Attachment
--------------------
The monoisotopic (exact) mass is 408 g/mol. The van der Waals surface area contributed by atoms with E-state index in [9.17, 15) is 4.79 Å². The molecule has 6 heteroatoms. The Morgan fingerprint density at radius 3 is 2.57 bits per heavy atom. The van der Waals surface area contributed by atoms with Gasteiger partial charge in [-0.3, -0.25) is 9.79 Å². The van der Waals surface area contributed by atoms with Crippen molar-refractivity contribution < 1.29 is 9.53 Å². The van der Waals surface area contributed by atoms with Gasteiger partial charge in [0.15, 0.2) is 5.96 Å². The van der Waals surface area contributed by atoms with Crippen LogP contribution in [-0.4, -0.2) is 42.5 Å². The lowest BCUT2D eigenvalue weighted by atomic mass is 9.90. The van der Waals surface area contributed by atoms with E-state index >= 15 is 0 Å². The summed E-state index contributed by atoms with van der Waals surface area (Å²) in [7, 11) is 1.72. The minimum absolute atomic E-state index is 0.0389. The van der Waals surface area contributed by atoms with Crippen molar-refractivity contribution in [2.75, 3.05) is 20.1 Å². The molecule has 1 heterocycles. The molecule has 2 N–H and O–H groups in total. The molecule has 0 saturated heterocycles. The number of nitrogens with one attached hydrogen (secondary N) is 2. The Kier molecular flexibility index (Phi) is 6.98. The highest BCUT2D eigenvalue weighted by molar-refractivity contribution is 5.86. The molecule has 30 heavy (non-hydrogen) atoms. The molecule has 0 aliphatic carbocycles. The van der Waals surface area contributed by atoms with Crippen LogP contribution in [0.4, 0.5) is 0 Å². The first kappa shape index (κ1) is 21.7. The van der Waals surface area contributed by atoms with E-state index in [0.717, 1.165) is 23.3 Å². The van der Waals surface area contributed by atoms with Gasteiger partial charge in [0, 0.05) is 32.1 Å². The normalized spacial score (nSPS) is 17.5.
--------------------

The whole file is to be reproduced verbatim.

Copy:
The monoisotopic (exact) mass is 408 g/mol. The van der Waals surface area contributed by atoms with E-state index in [9.17, 15) is 4.79 Å². The molecule has 6 heteroatoms. The Morgan fingerprint density at radius 3 is 2.57 bits per heavy atom. The van der Waals surface area contributed by atoms with Gasteiger partial charge in [-0.3, -0.25) is 9.79 Å². The van der Waals surface area contributed by atoms with Crippen molar-refractivity contribution < 1.29 is 9.53 Å². The van der Waals surface area contributed by atoms with Gasteiger partial charge in [0.15, 0.2) is 5.96 Å². The van der Waals surface area contributed by atoms with Crippen LogP contribution in [-0.4, -0.2) is 42.5 Å². The lowest BCUT2D eigenvalue weighted by atomic mass is 9.90. The van der Waals surface area contributed by atoms with E-state index >= 15 is 0 Å². The summed E-state index contributed by atoms with van der Waals surface area (Å²) in [7, 11) is 1.72. The minimum absolute atomic E-state index is 0.0389. The van der Waals surface area contributed by atoms with Crippen molar-refractivity contribution in [2.75, 3.05) is 20.1 Å². The molecule has 1 heterocycles. The molecule has 2 N–H and O–H groups in total. The molecule has 0 saturated heterocycles. The number of nitrogens with one attached hydrogen (secondary N) is 2. The Kier molecular flexibility index (Phi) is 6.98. The highest BCUT2D eigenvalue weighted by molar-refractivity contribution is 5.86. The molecule has 30 heavy (non-hydrogen) atoms. The molecule has 0 aliphatic carbocycles. The van der Waals surface area contributed by atoms with Crippen LogP contribution in [0.4, 0.5) is 0 Å². The first kappa shape index (κ1) is 21.7. The van der Waals surface area contributed by atoms with E-state index in [0.717, 1.165) is 23.3 Å². The van der Waals surface area contributed by atoms with Gasteiger partial charge in [0, 0.05) is 32.1 Å². The normalized spacial score (nSPS) is 17.5.